Adware, the breed of unwanted software that plasters your screen with spammy advertising, has long been seen as more of a nuisance than a threat. That was until the Vonteera adware gained the potentially destructive ability to disable even some of the best antivirus software on Windows.
Vonteera does this by tricking your system into distrusting software from a dozen reputable antivirus companies. Malwarebytes, on of the firms affected, reported this news in a blog post that explains how the Vonteera adware edits system files to stop users from removing the adware, making the user even more vulnerable to real malware.
Modern computer operating systems, including mobile OS's, use digital files known as certificates to verify where software originates. Each certificate contains secret encryption keys, known only to the legitimate software maker, that certify that a piece of software, for example, come from Microsoft rather than from Crazy Ivan's Malware Bazaar.
But sometimes certificates are stolen or compromised, leading to the possibility that Crazy Ivan might use them to trick computers into installing malicious software. In such cases, a software maker will revoke a certificate, pushing out a software update that puts the certificate into an "untrusted" folder.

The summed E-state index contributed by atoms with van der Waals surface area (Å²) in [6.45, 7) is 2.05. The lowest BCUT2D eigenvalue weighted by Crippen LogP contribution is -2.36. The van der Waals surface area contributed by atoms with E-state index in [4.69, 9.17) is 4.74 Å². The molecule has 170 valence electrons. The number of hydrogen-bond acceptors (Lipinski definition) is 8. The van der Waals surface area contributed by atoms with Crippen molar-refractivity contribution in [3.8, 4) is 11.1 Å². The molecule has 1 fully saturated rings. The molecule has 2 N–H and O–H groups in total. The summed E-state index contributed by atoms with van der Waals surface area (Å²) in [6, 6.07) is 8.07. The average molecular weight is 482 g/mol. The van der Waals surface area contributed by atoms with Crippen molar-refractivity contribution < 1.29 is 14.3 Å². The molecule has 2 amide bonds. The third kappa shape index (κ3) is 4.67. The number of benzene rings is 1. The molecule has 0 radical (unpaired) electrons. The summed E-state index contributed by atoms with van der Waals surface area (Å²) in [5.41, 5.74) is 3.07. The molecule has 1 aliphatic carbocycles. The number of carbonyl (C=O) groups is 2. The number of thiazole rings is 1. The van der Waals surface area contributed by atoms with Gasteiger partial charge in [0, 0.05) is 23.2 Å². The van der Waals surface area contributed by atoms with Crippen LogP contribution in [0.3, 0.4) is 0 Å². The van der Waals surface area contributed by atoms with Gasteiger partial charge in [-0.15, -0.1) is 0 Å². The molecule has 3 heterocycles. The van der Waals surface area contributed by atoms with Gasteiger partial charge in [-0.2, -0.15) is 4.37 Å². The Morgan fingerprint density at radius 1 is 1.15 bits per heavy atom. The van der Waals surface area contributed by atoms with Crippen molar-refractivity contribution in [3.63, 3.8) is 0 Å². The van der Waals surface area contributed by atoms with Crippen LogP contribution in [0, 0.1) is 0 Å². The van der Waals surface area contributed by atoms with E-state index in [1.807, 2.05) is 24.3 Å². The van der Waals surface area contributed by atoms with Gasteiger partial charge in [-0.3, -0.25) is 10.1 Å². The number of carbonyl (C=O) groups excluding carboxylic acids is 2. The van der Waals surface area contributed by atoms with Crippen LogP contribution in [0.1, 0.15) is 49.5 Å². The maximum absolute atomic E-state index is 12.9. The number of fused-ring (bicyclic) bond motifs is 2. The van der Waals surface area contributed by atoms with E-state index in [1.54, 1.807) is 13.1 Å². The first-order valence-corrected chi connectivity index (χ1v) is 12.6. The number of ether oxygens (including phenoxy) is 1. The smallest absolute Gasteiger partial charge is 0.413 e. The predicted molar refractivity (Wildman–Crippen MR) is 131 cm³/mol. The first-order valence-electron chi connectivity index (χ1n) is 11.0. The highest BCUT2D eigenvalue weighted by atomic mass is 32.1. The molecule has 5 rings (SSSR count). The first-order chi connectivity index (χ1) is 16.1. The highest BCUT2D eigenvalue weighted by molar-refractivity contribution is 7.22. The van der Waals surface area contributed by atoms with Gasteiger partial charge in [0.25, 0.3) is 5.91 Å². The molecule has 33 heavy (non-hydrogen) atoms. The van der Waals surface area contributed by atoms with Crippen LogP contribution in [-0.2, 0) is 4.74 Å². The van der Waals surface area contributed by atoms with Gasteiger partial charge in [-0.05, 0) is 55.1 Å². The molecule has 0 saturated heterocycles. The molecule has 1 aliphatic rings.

According to Malwarebytes, Vonteera pulls a very dirty trick indeed: It adds certificates belonging to Avast, AVG, Avira, Baidu, Bitdefender, ESET, Lavasoft, Malwarebytes, McAfee, Panda, ThreatTrack and Trend Micro to the Untrusted Certificates folder.
Once that's been done, a Windows system will refuse to open, run or update any software signed with certificates listed in the Untrusted Certificates folder. If you run antivirus software from any of the affected vendors, it will simply stop working, leaving you open to all sorts of dangerous attacks.
Vonteera has a few other tricks up its sleeve: It changes shortcuts on the Windows user desktop and in the Windows taskbar, and redirects the home pages of the Chrome, Firefox, Internet Explorer, Opera and Safari Web browsers so that the browsers open on an ad website. (If your browser has been hijacked by adware, here are instructions to reset Chrome, Firefox, IE and Safari.)
Most adware distributors operate entirely legally, and some have even sued antivirus companies that block adware. We're not quite sure who distributes Vonteera, but disabling antivirus software may cross the line into illegality.
If you are getting hit by adware, and your anti-malware software won't run, Malwarebytes has provided instructions to show you how to clean your certificates folder. Users will need to open the certificate manager, remove each antivirus or anti-malware company's certificates from the Unwanted Certificates folder and run anti-malware software to remove Vonteera's software.